DeVos responded: “We had a very important meeting in Maryland at a school in a district that has employed an approach called …”

The senator interrupted, saying, “Maybe I didn’t make myself clear.” And he repeated the question about whether the commission was looking at other countries.

Her response: “Not per se.”

Leahy commented: “Gun violence in school but not look at guns. An interesting concept.”

DeVos said the commission has begun its work “very much focused” on the range of issues and that it comes down to looking at “What is this culture of violence? Where does it come from?”

She noted that “violence can manifest itself in different ways,” at which point Leahy said, “It does seem to me that you should think about reworking the mission of the commission to look at the role of guns” and gun violence in schools.

Not long after the exchange, the Education Department sent an email to reporters saying:

The secretary and the commission continue to look at all issues the President asked the committee to study and are focused on making recommendations that the agencies, states and local communities can implement. It’s important to note that the commission cannot create or amend current gun laws — that is the Congress’ job.

The president’s charge to the commission does in fact address the issue of firearms, including whether to recommend age restrictions for certain firearms purchases, which would speak to Leahy’s question about an 18-year-old buying a semiautomatic weapon. Here’s what the president asked the commission to do:

The commission will study and make recommendations on the following areas of focus:
• Age restrictions for certain firearm purchases.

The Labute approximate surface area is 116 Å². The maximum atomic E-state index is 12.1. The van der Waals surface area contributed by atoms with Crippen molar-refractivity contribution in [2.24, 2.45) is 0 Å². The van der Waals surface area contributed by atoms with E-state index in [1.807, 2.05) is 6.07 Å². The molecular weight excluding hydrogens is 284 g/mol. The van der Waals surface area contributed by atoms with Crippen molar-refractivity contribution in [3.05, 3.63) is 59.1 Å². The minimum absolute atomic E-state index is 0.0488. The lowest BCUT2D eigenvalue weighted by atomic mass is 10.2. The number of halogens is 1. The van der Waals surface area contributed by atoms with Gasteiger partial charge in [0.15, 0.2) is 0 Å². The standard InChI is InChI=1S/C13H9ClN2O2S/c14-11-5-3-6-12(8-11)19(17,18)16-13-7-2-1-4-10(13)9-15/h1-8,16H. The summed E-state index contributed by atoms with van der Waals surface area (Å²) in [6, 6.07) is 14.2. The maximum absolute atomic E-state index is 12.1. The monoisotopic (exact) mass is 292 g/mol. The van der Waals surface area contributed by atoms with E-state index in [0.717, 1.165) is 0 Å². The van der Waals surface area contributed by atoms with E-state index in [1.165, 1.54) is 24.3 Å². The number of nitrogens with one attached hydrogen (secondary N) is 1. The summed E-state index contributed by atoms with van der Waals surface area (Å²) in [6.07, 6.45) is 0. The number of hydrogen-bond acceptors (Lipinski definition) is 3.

• Existing entertainment rating systems and youth consumption of violent entertainment.
• Strategies to advance the science and practice of character development in youth and a culture of connectedness.
• Effects of press coverage of mass shootings.
• Repeal of the Obama administration’s “Rethink School Discipline” policies.
• Best practices for school buildings and campus security from federal government components, including the Department of State’s Bureau of Diplomatic Security, and also from other state, local and private sector sources.
• A plan for integration and coordination of federal resources focused on prevention and mitigation of active-shooter incidents at schools.
• Opportunities to improve access to mental health treatment, including through efforts that raise awareness about mental illness and the effectiveness of treatment, reduce barriers to the recruitment of mental health professionals, and provide training related to violence prevention.
• Best practices for school-based threat assessment and violence prevention strategies.
• The effectiveness and appropriateness of psychotropic medication for treatment of troubled youth.
• Ensuring that findings are sufficiently supported by existing and additional federal, state and local funding sources.